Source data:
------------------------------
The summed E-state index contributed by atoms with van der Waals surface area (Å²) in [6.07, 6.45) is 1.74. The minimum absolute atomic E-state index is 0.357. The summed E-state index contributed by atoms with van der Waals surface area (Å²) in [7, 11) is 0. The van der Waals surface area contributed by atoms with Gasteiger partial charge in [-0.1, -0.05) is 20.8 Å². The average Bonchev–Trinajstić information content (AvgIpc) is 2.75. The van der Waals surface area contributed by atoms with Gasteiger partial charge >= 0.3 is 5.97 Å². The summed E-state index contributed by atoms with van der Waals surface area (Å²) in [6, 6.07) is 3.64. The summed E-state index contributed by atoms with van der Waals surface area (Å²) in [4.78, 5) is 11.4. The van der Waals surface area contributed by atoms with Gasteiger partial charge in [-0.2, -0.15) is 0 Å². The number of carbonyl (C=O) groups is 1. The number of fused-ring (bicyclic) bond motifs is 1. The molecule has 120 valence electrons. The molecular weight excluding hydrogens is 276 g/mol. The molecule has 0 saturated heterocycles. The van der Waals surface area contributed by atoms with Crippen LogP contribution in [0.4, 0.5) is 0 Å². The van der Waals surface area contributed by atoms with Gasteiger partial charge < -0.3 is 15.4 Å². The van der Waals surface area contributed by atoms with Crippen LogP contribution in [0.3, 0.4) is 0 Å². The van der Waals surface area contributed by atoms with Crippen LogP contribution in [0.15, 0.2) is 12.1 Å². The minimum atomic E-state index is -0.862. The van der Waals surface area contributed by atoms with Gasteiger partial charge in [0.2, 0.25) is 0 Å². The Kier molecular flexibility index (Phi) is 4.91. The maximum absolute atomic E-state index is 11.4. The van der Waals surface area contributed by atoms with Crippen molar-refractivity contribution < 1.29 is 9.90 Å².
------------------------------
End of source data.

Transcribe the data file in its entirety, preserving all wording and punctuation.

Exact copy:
The summed E-state index contributed by atoms with van der Waals surface area (Å²) in [6.07, 6.45) is 1.74. The minimum absolute atomic E-state index is 0.357. The summed E-state index contributed by atoms with van der Waals surface area (Å²) in [7, 11) is 0. The van der Waals surface area contributed by atoms with Gasteiger partial charge in [-0.1, -0.05) is 20.8 Å². The average Bonchev–Trinajstić information content (AvgIpc) is 2.75. The van der Waals surface area contributed by atoms with Gasteiger partial charge >= 0.3 is 5.97 Å². The summed E-state index contributed by atoms with van der Waals surface area (Å²) in [6, 6.07) is 3.64. The summed E-state index contributed by atoms with van der Waals surface area (Å²) in [4.78, 5) is 11.4. The van der Waals surface area contributed by atoms with Gasteiger partial charge in [-0.2, -0.15) is 0 Å². The number of carbonyl (C=O) groups is 1. The number of fused-ring (bicyclic) bond motifs is 1. The molecule has 120 valence electrons. The molecular weight excluding hydrogens is 276 g/mol. The molecule has 0 saturated heterocycles. The van der Waals surface area contributed by atoms with Crippen LogP contribution in [0.4, 0.5) is 0 Å². The van der Waals surface area contributed by atoms with Gasteiger partial charge < -0.3 is 15.4 Å². The van der Waals surface area contributed by atoms with Crippen LogP contribution in [0.3, 0.4) is 0 Å². The van der Waals surface area contributed by atoms with Crippen LogP contribution in [0.15, 0.2) is 12.1 Å². The minimum atomic E-state index is -0.862. The van der Waals surface area contributed by atoms with Gasteiger partial charge in [0.2, 0.25) is 0 Å². The Kier molecular flexibility index (Phi) is 4.91. The maximum absolute atomic E-state index is 11.4. The van der Waals surface area contributed by atoms with Crippen molar-refractivity contribution < 1.29 is 9.90 Å².